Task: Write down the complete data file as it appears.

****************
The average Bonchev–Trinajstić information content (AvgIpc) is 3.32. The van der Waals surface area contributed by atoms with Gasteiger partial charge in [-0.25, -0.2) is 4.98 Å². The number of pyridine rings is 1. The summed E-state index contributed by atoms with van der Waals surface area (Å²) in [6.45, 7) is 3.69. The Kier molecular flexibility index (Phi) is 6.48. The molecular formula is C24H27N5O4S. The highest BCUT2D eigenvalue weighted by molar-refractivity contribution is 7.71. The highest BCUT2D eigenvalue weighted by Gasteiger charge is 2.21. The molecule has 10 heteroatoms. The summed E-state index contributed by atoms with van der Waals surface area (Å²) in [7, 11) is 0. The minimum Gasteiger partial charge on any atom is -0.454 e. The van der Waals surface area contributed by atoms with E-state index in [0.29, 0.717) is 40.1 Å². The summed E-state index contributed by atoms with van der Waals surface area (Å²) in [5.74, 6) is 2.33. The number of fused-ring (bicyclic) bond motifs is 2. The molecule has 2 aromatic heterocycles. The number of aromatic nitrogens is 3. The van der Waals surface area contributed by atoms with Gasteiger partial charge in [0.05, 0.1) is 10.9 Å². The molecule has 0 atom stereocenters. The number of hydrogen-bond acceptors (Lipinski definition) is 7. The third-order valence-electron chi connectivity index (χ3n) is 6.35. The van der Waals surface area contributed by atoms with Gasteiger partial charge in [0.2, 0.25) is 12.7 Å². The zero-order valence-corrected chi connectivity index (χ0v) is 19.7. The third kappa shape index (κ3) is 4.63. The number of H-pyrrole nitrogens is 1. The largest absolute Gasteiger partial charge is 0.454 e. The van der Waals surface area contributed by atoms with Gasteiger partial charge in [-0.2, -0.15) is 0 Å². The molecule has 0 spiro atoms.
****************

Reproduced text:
The average Bonchev–Trinajstić information content (AvgIpc) is 3.32. The van der Waals surface area contributed by atoms with Gasteiger partial charge in [-0.25, -0.2) is 4.98 Å². The number of pyridine rings is 1. The summed E-state index contributed by atoms with van der Waals surface area (Å²) in [6.45, 7) is 3.69. The Kier molecular flexibility index (Phi) is 6.48. The molecular formula is C24H27N5O4S. The highest BCUT2D eigenvalue weighted by molar-refractivity contribution is 7.71. The highest BCUT2D eigenvalue weighted by Gasteiger charge is 2.21. The molecule has 10 heteroatoms. The summed E-state index contributed by atoms with van der Waals surface area (Å²) in [7, 11) is 0. The minimum Gasteiger partial charge on any atom is -0.454 e. The van der Waals surface area contributed by atoms with E-state index in [0.29, 0.717) is 40.1 Å². The summed E-state index contributed by atoms with van der Waals surface area (Å²) in [5.74, 6) is 2.33. The number of fused-ring (bicyclic) bond motifs is 2. The molecule has 2 aromatic heterocycles. The number of aromatic nitrogens is 3. The van der Waals surface area contributed by atoms with Gasteiger partial charge in [0.05, 0.1) is 10.9 Å². The molecule has 0 atom stereocenters. The number of hydrogen-bond acceptors (Lipinski definition) is 7. The third-order valence-electron chi connectivity index (χ3n) is 6.35. The van der Waals surface area contributed by atoms with Gasteiger partial charge in [0.2, 0.25) is 12.7 Å². The zero-order valence-corrected chi connectivity index (χ0v) is 19.7. The third kappa shape index (κ3) is 4.63. The number of H-pyrrole nitrogens is 1. The largest absolute Gasteiger partial charge is 0.454 e. The van der Waals surface area contributed by atoms with Gasteiger partial charge in [-0.2, -0.15) is 0 Å². The molecule has 0 spiro atoms.